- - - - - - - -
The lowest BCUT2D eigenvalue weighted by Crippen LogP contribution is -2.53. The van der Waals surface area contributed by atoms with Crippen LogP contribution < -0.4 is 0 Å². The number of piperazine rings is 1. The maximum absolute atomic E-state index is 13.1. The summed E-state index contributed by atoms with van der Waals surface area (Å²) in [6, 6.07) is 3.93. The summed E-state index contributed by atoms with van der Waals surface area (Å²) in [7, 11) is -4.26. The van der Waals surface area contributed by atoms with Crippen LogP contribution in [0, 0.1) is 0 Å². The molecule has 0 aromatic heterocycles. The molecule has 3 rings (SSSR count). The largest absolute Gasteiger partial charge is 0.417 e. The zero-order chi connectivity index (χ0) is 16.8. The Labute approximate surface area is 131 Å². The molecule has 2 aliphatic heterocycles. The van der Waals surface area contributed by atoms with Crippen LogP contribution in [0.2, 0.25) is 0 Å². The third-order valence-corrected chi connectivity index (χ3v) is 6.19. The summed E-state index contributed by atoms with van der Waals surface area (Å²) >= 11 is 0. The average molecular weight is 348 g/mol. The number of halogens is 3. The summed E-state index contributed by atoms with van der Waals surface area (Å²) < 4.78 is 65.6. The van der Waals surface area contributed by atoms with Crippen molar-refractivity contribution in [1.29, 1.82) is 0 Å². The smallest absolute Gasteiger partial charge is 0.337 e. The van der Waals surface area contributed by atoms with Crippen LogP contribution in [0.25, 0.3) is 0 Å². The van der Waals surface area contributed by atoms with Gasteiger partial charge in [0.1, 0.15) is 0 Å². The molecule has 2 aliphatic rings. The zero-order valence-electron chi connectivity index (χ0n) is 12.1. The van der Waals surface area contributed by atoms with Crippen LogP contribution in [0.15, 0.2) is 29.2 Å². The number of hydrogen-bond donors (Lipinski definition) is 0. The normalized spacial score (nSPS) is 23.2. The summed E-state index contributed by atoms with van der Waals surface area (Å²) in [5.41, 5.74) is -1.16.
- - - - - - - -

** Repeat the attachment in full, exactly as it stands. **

The lowest BCUT2D eigenvalue weighted by Crippen LogP contribution is -2.53. The van der Waals surface area contributed by atoms with Crippen LogP contribution < -0.4 is 0 Å². The number of piperazine rings is 1. The maximum absolute atomic E-state index is 13.1. The summed E-state index contributed by atoms with van der Waals surface area (Å²) in [6, 6.07) is 3.93. The summed E-state index contributed by atoms with van der Waals surface area (Å²) in [7, 11) is -4.26. The van der Waals surface area contributed by atoms with Crippen LogP contribution in [0, 0.1) is 0 Å². The molecule has 0 aromatic heterocycles. The molecule has 3 rings (SSSR count). The largest absolute Gasteiger partial charge is 0.417 e. The zero-order chi connectivity index (χ0) is 16.8. The Labute approximate surface area is 131 Å². The molecule has 2 aliphatic heterocycles. The van der Waals surface area contributed by atoms with Crippen LogP contribution in [0.2, 0.25) is 0 Å². The third-order valence-corrected chi connectivity index (χ3v) is 6.19. The summed E-state index contributed by atoms with van der Waals surface area (Å²) >= 11 is 0. The average molecular weight is 348 g/mol. The number of halogens is 3. The summed E-state index contributed by atoms with van der Waals surface area (Å²) < 4.78 is 65.6. The van der Waals surface area contributed by atoms with Crippen molar-refractivity contribution in [1.29, 1.82) is 0 Å². The smallest absolute Gasteiger partial charge is 0.337 e. The van der Waals surface area contributed by atoms with Crippen LogP contribution in [0.25, 0.3) is 0 Å². The van der Waals surface area contributed by atoms with Gasteiger partial charge in [0.1, 0.15) is 0 Å². The molecule has 2 aliphatic rings. The zero-order valence-electron chi connectivity index (χ0n) is 12.1. The van der Waals surface area contributed by atoms with Crippen LogP contribution in [0.15, 0.2) is 29.2 Å². The number of hydrogen-bond donors (Lipinski definition) is 0. The normalized spacial score (nSPS) is 23.2. The summed E-state index contributed by atoms with van der Waals surface area (Å²) in [5.41, 5.74) is -1.16.